What happens during and after a colposcopy
A colposcopy is a simple outpatient clinic procedure to examine the cervix and it is often performed following an abnormal smear. It allows the specialist to assess the cervix and grade any abnormalities if present.
What happens during the procedure
During a colposcopy, the cervix is visualised using a speculum and is examined under magnification and bright light to look for signs of any abnormality.
Two dyes are applied to the cervix (acetic acid and iodine) which highlight the abnormality if present. From the colposcopy appearance, the abnormalities can also be graded as low grade (CIN1) and high grade changes (CIN2-3).
The colposcopy examination is carried out by a specialist gynaecologist who is accredited by the British Society of Colposcopy and Cervical Pathology (BSCCP).
Sometimes, a colposcopy is performed for assessment after having one of the below symptoms:
- bleeding after sex
- persistent vaginal discharge
- if your GP is concerned about the appearance of your cervix
The examination itself usually takes around 5-7 minutes. You will be able to go home and back to work straight away.
What will the colposcopy show?
The examination may show a normal cervix or low grade or high-grade changes. Your specialist will explain the findings. Depending on your clinical circumstances, you may or may not need treatment.
If I have my period, should I cancel my appointment?
There is no need for cancelling a new colposcopy appointment or treatment appointment as a period will not interfere with the colposcopy assessment. However, if a smear is also required (as in a follow up colposcopy appointment), then it may be better to avoid it during a period.
When would someone need treatment?
It depends on the colposcopy findings and symptoms. All high grade pre-canacerous changes need treatment. Some low grade precancerous changes made need treatment depending on patient choice or if the changes have not regressed within 2 years. Often symptoms particularly vaginal bleeding after sexual intercourse may warrant treatment.
What does the treatment involve?
The commonest form of treatment is LLETZ (Large Loop Excision of Transformation Zone). It is also known as LEEP (Loop Electrosurgical Excision Procedure, an American term). This is commonly carried out as an outpatient clinic procedure under local anaesthesia. After numbing the cervix with local anaesthetic, a wire loop is used to remove the abnormal cells. It is a quick and easy procedure and there is some discomfort, but no sharp pain.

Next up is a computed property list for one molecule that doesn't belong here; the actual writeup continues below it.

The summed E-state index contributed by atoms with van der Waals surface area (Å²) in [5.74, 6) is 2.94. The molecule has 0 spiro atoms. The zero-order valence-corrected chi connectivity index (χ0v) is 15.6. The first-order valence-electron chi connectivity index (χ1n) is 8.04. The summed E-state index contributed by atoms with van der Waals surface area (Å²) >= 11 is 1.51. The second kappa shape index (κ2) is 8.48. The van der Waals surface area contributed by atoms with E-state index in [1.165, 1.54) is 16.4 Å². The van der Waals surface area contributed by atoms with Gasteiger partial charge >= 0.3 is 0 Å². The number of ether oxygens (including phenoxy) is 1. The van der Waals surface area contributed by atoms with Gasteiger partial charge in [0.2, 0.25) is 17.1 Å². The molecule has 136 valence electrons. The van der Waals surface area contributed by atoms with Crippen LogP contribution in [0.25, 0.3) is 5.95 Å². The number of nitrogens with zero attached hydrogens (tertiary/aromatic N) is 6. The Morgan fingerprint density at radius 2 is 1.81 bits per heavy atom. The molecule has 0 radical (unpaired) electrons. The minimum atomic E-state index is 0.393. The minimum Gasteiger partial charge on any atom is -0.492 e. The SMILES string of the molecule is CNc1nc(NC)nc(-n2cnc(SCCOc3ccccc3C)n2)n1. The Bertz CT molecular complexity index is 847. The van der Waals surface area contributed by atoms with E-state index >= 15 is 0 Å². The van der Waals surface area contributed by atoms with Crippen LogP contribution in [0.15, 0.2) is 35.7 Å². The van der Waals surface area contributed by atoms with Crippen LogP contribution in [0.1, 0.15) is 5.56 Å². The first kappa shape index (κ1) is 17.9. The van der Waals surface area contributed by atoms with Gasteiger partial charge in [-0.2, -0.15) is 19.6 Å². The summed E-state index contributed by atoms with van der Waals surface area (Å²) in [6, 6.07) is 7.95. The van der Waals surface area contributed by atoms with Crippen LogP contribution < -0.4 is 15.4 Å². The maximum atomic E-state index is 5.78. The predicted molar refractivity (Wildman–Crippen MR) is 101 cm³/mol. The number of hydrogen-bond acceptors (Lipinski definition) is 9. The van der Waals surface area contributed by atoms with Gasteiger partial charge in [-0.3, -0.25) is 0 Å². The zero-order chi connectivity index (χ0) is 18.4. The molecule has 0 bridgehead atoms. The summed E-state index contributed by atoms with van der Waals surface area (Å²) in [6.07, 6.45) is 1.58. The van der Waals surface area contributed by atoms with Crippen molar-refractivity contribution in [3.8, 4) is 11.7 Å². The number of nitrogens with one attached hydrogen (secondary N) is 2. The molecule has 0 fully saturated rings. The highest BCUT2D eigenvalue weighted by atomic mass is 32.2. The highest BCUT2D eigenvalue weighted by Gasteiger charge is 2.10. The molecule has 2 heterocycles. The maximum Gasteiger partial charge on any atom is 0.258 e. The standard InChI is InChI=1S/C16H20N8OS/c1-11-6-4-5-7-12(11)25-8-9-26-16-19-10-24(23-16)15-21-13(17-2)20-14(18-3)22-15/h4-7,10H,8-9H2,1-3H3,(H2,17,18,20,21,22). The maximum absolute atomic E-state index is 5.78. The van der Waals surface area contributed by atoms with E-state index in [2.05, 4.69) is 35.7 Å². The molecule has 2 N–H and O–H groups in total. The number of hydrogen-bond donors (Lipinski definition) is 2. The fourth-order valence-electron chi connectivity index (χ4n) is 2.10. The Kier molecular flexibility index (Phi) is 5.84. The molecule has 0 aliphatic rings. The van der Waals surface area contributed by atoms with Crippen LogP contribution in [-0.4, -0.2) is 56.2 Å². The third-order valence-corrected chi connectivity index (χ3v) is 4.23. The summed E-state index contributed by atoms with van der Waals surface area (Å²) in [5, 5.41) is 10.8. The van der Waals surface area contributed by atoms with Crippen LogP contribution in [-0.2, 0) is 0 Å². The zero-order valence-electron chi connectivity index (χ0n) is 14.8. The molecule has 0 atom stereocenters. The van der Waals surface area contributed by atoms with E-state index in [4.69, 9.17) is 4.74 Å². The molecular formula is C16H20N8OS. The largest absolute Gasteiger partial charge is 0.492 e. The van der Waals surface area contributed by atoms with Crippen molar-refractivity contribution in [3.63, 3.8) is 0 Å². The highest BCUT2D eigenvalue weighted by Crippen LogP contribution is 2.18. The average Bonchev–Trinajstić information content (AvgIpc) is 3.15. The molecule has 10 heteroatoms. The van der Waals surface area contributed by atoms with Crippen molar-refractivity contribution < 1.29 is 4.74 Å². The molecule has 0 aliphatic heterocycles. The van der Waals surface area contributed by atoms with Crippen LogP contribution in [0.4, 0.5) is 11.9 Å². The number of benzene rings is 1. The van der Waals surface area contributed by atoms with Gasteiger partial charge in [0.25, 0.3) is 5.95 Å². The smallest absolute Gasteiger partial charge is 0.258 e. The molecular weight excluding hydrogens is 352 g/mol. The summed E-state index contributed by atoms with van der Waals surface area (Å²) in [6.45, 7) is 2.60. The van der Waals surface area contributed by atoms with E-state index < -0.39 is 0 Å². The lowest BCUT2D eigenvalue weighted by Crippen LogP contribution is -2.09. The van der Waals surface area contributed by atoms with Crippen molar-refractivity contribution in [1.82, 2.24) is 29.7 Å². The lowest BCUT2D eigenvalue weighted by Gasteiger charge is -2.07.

What is CIN?
CIN is an acronym for Cervical Intra-epithelial Neoplasia. These are pre-cancerous changes within the cervical epithelium (lining cells of the neck of womb). There are three grades of CIN (CIN1,2&3) and even CIN3 starts 10 years before cervical cancer. CIN2 & CIN3 are high grade changes and need to be treated to prevent future risk of cervical cancer whereas CIN1 (low grade changes) will often resolve spontaneously.
There are various ways of treating CIN, but the common options are:
LLETZ (Large Loop Excision of Transformation Zone): Also known as LEEP (Loop Electrosurgical Excision Procedure, an American term). This information mainly relates to this procedure.
Cone Biopsy (Extended or deeper excision): Carried out by Laser, Knife or Needle.
When will the results of my colposcopy be available?
Your specialist will discuss the colposcopy findings with you. The results will usually be ready within 10 days.
Is there anything that should be avoided after a colposcopy?
- Nothing if only a colposcopy is performed.
- If a biopsy is also taken, it is best to avoid intercourse, bathing and swimming for 3-4 days. It is ok to shower.
- If you are seen for a colposcopy and treatment, then you should avoid intercourse, swimming, bathing, using tampons or strenuous exercise for a period of 4 weeks.
Can I swim after a colposcopy?
Yes, it is safe to go swimming after a colposcopy unless you have had a biopsy or treatment.
Make an appointment
At London Gynaecology, we offer a range of colposcopy packages which include a 30 minute consultation with a Consultant Gynaecologist as standard and direct access for any urgent health concerns.